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Is the Humanitarian Sector Outdated?

By Evie Lunn, on 31 August 2023

Amidst historical levels of displacement and urgent need, the humanitarian sector is struggling to remain afloat. Despite reaching an increasing number of people, the fragmented global aid architecture cannot keep pace with the growing frequency and intensity of suffering globally. Attempts to reform the system have only addressed surface-level issues while leaving fundamental problems unaddressed. Power imbalances, rivalries between organisations, and distorted institutional incentives have remained largely untouched. Is the sector outdated?

In order to survive, humanitarians must find a way to get ahead of the crisis curve and break the cycle. The sector’s challenges and its shortcomings were at the heart of a recent panel discussion at the Institute for Risk and Disaster Reduction (IRDR) Humanitarian Summit. There is an urgent need for innovative approaches to realign the humanitarian sector with the requirements of the twenty-first century.

Photo image of three people sat behind a table with the UCL banner on. Behind them is a video screen showing an image of themselves next to a livestream image of a fourth person.

In conversation with Professor David Alexander (left), Dr Maria Kett, (middle), Dr James Smith (right), and Stuart Kefford (joining online). Photo by Ilan Kelman

 

Funding and Power

This is a well-recognised issue, with themes of funding and power dynamics underlying much of the discourse. For example, the panellists raised concerns about donor practices, such as hiring supposed ‘third-party’ consultants that lack the impartiality needed to evaluate programs. It is a failure in accountability with no unified system for tracking and evaluating outcomes, with a significant portion of funding absorbed by administrative costs and bureaucracy.

There is a clear discrepancy between investment and impact. One of the reasons for this is that organisations have been known to inflate funding needs to secure resources, aware that they will receive only a fraction of their requests. A vicious cycle is created, where funding needs skyrocket and cash does not flow where it is needed, leading to donor fatigue and a lack of inclination to provide further support. At least 20% of funding for education for Syrian refugees in Lebanon is believed to have been lost due to donors’ preference for funding UN agencies and INGOs over giving directly to local NGOs. Calls have been made for the sector to “let go”: of power and control, of perverse incentives; to let go of divisions and embrace differences.

A Forced Hand

Could modern challenges fast-track the much-needed change? The New Humanitarian recently identified seven policy issues that could help the sector evolve. “The Ukraine Effect” has exposed deep inequalities in the system. A huge amount of money has been injected into the Ukraine response in a very short period of time, overwhelming international agencies. In comparison, other equally pressing remain woefully underfunded. This imbalance is a symptom of a sector that does not know how to communicate or manage its resources effectively. In response to the climate-crisis, eco-friendly shelter materials are now being implemented in refugee camps, climate data is being used to predict humanitarian crises, and drought-resistant seeds are being introduced to help combat famine. Humanitarians are certainly moving in the right direction, but not quite fast enough.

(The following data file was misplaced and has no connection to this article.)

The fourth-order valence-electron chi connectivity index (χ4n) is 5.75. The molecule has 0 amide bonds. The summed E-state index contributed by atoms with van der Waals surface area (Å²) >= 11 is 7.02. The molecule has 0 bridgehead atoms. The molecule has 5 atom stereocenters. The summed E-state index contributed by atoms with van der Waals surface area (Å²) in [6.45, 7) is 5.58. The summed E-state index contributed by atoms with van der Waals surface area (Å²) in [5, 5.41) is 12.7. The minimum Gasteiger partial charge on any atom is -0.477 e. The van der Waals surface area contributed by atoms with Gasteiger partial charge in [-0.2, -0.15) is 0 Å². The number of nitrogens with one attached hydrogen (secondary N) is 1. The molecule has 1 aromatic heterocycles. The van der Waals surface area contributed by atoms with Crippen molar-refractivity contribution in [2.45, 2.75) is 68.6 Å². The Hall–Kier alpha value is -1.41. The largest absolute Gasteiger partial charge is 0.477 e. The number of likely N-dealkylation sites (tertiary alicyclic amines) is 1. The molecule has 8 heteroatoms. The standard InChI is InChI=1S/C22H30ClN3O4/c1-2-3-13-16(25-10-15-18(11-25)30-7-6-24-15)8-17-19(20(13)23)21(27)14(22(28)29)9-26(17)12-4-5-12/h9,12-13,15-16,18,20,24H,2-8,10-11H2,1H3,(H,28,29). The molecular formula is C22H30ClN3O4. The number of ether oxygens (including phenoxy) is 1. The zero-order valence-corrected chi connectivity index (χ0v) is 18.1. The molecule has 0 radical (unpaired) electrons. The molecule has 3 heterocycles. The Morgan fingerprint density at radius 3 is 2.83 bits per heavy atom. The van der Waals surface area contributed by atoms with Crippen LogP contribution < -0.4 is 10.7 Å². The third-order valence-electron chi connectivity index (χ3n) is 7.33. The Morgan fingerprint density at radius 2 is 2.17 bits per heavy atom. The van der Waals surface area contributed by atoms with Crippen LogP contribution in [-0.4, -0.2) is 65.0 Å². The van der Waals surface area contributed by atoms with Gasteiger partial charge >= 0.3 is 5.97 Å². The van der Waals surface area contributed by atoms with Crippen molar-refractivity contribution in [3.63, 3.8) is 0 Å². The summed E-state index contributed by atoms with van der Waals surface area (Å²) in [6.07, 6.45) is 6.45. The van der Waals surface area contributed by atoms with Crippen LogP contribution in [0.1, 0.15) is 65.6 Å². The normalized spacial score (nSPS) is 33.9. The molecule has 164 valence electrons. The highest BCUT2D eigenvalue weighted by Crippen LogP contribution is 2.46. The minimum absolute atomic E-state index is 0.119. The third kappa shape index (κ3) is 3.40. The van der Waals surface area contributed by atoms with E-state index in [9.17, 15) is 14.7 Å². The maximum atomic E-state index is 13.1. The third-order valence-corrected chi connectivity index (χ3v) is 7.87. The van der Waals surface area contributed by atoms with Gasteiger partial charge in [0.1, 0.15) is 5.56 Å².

Beyond Funding

Are there other ways to address the issues that do not always come back to finances? An interesting proposal at the Humanitarian Summit advocated for integrating youthful voices into leadership, fostering flexibility and creativity in thinking, and dismantling hierarchical structures that hinder progress. A lack of fresh perspectives and innovative ideas from younger individuals is perpetuating outdated approaches in the humanitarian world. It seems obvious that a new, creative way of thinking is needed to overcome challenges, but the sector remains bent on trying to solve new problems with old solutions. Addressing ingrained thinking patterns within the system is essential for an innovative way forward.

Failure is an essential component of learning. But many decision-makers are understandably reluctant to commit to doing anything differently because of the high-stakes associated with failure in the humanitarian sector. Failure doesn’t just mean pay-cuts and a publicity disaster, but increased death and suffering. Any humanitarian who introduces a novel or untested idea runs the risk of living with real blood on their hands.

The Upshot

Change is possible in the humanitarian sector, but it requires an honest and comprehensive evaluation of the system. In our current climate, the gap between humanitarian needs and available resources demands collective action and commitment. Outdated approaches no longer suffice; innovative and collaborative solutions, combined with long-term planning and community empowerment, are what we need to prioritise if the humanitarian sector is to redeem itself. Aid dependency cycles need to be broken, and the spotlight needs to rest on the root causes perpetuating suffering. This shift will usher in a new era of agile, creative, and unyielding humanitarian action, dedicated to meaningful change in practice, rather than just unfulfilled promises.

It is imperative that we tackle the core issues of power imbalances, institutional incentives, and structural dynamics. The consequence of the humanitarian sector’s outdated infrastructure is a fundamental crisis of legitimacy. Only by addressing these challenges can the sector hope to achieve real change and meet the ever-evolving demands of the modern world.